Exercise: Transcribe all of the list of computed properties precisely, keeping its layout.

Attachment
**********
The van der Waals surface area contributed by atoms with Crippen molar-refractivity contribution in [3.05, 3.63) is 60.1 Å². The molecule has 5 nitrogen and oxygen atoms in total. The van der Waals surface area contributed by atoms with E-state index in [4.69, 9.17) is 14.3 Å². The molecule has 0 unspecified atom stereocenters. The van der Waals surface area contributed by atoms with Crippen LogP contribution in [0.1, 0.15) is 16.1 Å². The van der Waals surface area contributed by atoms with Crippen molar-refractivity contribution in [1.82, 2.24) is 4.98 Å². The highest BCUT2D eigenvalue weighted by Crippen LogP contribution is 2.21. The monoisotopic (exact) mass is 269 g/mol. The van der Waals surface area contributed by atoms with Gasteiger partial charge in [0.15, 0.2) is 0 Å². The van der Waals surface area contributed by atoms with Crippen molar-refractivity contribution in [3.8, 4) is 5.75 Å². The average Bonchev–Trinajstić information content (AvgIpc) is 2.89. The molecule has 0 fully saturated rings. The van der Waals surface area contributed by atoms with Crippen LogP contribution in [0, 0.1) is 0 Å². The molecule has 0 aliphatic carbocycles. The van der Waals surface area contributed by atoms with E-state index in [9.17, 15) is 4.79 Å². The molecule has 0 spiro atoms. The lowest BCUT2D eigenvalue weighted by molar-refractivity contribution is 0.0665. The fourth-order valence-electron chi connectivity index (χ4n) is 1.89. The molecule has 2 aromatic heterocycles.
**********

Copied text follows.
The van der Waals surface area contributed by atoms with Crippen molar-refractivity contribution in [3.05, 3.63) is 60.1 Å². The molecule has 5 nitrogen and oxygen atoms in total. The van der Waals surface area contributed by atoms with E-state index in [4.69, 9.17) is 14.3 Å². The molecule has 0 unspecified atom stereocenters. The van der Waals surface area contributed by atoms with Crippen LogP contribution in [0.1, 0.15) is 16.1 Å². The van der Waals surface area contributed by atoms with Crippen molar-refractivity contribution in [1.82, 2.24) is 4.98 Å². The highest BCUT2D eigenvalue weighted by Crippen LogP contribution is 2.21. The monoisotopic (exact) mass is 269 g/mol. The van der Waals surface area contributed by atoms with Gasteiger partial charge in [0.15, 0.2) is 0 Å². The van der Waals surface area contributed by atoms with Crippen molar-refractivity contribution in [3.8, 4) is 5.75 Å². The average Bonchev–Trinajstić information content (AvgIpc) is 2.89. The molecule has 0 fully saturated rings. The van der Waals surface area contributed by atoms with Crippen LogP contribution in [0, 0.1) is 0 Å². The molecule has 0 aliphatic carbocycles. The van der Waals surface area contributed by atoms with E-state index in [9.17, 15) is 4.79 Å². The molecule has 0 spiro atoms. The lowest BCUT2D eigenvalue weighted by molar-refractivity contribution is 0.0665. The fourth-order valence-electron chi connectivity index (χ4n) is 1.89. The molecule has 2 aromatic heterocycles.